“That is just one example of the many gaps we have in environmental laws and often there is poor implementation of the environmental laws we do have on the books,” Van Rossum said, adding that there were some elected officials who do not recognize the importance of environmental protection and work to roll back some of the environmental laws that are currently on the books.
She added that within the current system of laws in how they are written and implemented, “we actually have built-in racism with communities of color, indigenous communities, immigrant and low-income communities constantly and consistently being sacrificed to highly polluting environmentally degrading actions and activities.”
“There truly is something missing,” she said. One aspect missing, according to Van Rossum, is that the environment was not being recognized in the same way “as other rights such as the right to free speech and freedom of religion.”
Van Rossum is advocating for this right to be recognized in the Bill of Rights section of federal and state constitutions. She said that in Pennsylvania a lawmaker added “a Bill of Rights provision that recognizes the rights of all people to clean air and pure water and healthy environments.”
It also recognized “that every governmental official on every level of government is duty bound to protect the natural resources of the state for the benefit of all the people including future generations,” Van Rossum said adding that the first time the law was put into strong use was to oppose a pro-fracking measure that had been passed by the Pennsylvania legislature and by the governor.
Van Rossum’s organization opposed the measure using the provision to challenge the pro-fracking plan and got “an amazing victory.”
Commission member Rory Wells said the amendment “put more power from the legislature to the courts.”
Van Rossum said it actually, “gives more power to the people. People are taking back power that they never wanted to give up in the first place.”
What Pennsylvania has, would be adapted through this movement for state constitutions. While Middaugh was prepared to propose a resolution supporting the Green Amendment for New Jersey, Wells said he was not prepared to vote on a resolution until he gathered some input from local lawmakers and possibly from other legislators in the state.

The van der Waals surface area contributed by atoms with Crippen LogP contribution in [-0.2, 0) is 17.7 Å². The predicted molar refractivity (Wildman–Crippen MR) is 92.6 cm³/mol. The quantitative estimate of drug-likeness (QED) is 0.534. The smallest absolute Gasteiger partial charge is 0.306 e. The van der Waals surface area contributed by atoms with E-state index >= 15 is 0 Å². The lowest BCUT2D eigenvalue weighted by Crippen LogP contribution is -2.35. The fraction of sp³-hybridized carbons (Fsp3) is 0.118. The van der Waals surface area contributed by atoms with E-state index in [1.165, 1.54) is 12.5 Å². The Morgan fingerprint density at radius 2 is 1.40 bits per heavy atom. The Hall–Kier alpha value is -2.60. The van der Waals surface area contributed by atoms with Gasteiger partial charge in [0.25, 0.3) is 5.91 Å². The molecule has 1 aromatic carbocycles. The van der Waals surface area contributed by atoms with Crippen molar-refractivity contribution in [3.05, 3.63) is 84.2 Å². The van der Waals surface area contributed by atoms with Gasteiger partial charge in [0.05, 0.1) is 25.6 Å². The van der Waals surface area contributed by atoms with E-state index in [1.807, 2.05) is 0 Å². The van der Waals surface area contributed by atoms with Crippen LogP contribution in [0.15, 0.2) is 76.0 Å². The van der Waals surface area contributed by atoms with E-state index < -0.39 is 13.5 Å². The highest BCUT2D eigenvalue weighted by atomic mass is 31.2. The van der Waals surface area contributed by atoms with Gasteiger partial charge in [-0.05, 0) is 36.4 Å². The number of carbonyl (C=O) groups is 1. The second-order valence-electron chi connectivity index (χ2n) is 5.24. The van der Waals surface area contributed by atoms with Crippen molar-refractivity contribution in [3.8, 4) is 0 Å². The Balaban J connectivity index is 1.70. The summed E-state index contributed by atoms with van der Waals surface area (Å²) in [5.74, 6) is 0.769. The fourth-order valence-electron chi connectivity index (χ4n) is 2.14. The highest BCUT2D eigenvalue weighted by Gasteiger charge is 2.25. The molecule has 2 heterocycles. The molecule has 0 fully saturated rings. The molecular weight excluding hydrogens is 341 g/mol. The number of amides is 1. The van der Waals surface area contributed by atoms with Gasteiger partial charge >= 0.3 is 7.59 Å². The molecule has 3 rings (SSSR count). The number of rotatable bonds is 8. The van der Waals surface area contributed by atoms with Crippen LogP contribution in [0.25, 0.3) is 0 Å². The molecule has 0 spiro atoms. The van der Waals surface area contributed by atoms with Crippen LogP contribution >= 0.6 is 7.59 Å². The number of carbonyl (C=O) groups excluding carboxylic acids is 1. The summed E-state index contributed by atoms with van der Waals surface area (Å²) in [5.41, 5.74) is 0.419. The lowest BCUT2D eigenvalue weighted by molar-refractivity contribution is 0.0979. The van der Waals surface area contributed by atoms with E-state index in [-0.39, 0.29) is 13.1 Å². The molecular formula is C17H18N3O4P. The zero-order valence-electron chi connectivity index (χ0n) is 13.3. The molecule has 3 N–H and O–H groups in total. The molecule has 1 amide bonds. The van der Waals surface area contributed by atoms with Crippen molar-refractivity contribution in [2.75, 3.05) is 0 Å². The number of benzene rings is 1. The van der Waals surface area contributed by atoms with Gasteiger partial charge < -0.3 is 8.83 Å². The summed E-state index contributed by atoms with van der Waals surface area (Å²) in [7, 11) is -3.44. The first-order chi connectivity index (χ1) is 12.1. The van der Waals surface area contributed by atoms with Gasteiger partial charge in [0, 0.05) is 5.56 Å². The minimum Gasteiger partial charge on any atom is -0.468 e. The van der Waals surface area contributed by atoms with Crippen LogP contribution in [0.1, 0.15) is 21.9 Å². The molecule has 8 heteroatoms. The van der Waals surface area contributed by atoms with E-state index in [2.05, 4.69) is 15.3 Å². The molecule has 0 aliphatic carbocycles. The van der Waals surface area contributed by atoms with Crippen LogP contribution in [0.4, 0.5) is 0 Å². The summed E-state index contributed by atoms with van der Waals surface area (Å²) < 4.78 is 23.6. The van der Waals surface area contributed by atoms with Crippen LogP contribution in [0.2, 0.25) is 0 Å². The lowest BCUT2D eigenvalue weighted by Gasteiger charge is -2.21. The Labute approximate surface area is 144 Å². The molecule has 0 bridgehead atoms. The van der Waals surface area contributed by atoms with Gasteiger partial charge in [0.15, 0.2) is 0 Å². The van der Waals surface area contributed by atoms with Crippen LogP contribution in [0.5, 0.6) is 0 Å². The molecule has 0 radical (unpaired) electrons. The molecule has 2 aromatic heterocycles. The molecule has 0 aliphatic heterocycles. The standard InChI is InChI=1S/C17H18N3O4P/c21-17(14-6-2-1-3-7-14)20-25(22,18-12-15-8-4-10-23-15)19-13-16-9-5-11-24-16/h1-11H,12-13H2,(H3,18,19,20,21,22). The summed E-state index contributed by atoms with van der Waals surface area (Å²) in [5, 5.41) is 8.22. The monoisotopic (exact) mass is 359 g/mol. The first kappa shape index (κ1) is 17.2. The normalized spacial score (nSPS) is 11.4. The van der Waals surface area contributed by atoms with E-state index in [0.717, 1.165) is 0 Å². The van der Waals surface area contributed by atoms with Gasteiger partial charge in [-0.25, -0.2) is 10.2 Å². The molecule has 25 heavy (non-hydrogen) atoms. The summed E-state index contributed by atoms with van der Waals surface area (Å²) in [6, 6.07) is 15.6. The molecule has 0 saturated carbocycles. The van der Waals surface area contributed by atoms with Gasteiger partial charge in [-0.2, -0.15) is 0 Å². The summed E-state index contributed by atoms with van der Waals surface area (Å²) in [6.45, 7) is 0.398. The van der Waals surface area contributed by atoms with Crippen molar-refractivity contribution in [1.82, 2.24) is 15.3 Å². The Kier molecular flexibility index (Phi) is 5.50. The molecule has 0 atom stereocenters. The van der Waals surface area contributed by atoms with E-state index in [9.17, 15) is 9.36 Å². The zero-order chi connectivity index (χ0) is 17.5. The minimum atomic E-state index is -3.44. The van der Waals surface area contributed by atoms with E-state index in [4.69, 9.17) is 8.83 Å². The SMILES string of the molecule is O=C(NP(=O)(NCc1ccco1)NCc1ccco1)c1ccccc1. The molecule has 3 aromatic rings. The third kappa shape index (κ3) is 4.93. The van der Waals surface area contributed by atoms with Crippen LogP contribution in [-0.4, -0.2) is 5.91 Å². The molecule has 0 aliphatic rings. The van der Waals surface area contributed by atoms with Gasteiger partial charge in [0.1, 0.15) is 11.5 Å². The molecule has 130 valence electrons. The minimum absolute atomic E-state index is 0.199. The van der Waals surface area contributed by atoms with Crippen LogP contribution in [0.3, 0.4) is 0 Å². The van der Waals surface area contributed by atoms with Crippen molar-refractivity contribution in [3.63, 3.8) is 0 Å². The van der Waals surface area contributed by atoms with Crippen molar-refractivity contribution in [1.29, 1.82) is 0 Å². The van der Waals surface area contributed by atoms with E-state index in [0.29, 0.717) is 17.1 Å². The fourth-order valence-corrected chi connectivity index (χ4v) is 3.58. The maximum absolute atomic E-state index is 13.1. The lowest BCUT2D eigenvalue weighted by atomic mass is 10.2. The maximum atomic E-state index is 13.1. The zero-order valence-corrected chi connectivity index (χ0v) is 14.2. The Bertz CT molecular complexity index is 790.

Member Bill Foor agreed with Wells in seeking further input from legislators.
Wells noted that the state “already has a difficult business climate reputation and we obviously compete with neighboring states and we are already pretty progressive in terms of our environmental laws although they are needed because we are a heavily industrial farming state for so long and we had to play catchup. Now it seems we are moving along pretty quickly with our environmental protections.”
“I just wonder if the passing of the amendment would have a chilling effect on business. Have you met with some of the business leaders in the state and has their reaction been negative or mixed? Are they willing to listen?” Wells asked.
“It is kind of a mixed bag,” Van Rossum said adding that the idea that the argument of protecting the environment was in some way anti-economic development was not accurate. “It is incumbent upon us as leaders in our communities to prove the point and it is very provable, that a healthy environment actually supports a healthy economy,” Van Rossum said.
New York has also advanced the Green Amendment having passed in the assembly and senate houses once and needs to pass them again to be approved, Van Rossum noted.